Nina Berberova

Poems by Nina Berberova

Berberova's father was an Armenian who worked in the Tsar's Ministry of Finance; her mother came from the landed gentry. In the early 1920s Berberova's poetry was noted in the literary salons of Petrograd. In 1922, along with her husband, Vladislav Khodasevich, she received permission to leave Russia. At first they lived with Maksim Gorky in Italy and Berlin and then settled in Paris, where they were divorced in 1932. For fifteen years Berberova worked for the Paris Russian newspaper Posledniye novosti and published several novels, the most successful of which was Tchaikovsky (1936). In 1950 she moved to the United States, where she taught at Princeton University until her retirement.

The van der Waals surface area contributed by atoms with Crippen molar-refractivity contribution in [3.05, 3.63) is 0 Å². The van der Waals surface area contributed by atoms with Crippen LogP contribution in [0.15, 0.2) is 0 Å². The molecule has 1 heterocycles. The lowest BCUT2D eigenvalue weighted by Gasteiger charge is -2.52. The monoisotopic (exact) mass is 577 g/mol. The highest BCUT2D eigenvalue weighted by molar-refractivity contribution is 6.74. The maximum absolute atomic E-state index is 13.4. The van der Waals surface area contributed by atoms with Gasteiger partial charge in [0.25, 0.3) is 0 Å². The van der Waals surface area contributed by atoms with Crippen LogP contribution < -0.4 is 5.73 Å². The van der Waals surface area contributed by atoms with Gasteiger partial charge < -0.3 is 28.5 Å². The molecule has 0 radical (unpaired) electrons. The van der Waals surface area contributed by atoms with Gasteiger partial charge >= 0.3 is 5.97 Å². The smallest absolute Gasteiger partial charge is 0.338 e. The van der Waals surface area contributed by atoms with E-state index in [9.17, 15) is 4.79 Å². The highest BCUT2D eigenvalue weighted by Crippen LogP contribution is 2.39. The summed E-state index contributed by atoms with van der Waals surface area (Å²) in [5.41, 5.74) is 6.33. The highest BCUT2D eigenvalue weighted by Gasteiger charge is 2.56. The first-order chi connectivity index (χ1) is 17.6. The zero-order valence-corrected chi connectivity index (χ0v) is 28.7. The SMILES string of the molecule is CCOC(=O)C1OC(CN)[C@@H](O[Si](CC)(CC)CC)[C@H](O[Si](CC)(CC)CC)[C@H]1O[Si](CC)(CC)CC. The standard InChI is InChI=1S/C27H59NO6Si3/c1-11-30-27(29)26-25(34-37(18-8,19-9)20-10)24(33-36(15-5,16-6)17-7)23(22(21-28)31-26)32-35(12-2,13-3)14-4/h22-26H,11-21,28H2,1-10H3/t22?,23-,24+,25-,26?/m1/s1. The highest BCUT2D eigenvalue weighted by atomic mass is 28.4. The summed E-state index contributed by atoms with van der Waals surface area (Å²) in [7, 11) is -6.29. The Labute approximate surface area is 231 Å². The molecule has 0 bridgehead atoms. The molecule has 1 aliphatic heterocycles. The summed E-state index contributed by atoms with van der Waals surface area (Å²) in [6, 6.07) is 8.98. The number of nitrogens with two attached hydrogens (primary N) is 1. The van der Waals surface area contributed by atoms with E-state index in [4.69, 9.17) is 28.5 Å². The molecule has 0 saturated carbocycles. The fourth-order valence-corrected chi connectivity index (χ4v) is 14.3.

Fame came to her at the age of seventy-two when she published her autobiography, Kursiv moi (The Italics Are Mine). Caustic and unsparing, the book provoked a mixed reaction in émigré circles, but in the USSR it became a coveted item on the literary black market. In 1988 Berberova made a triumphant visit to the Soviet Union; where she discovered that she had become famous in her homeland.

1942

1959

1983

in italian

Nina Berberova, poesie (italiano)

1922

1923

1926

1945

1950

1956

1959

1967

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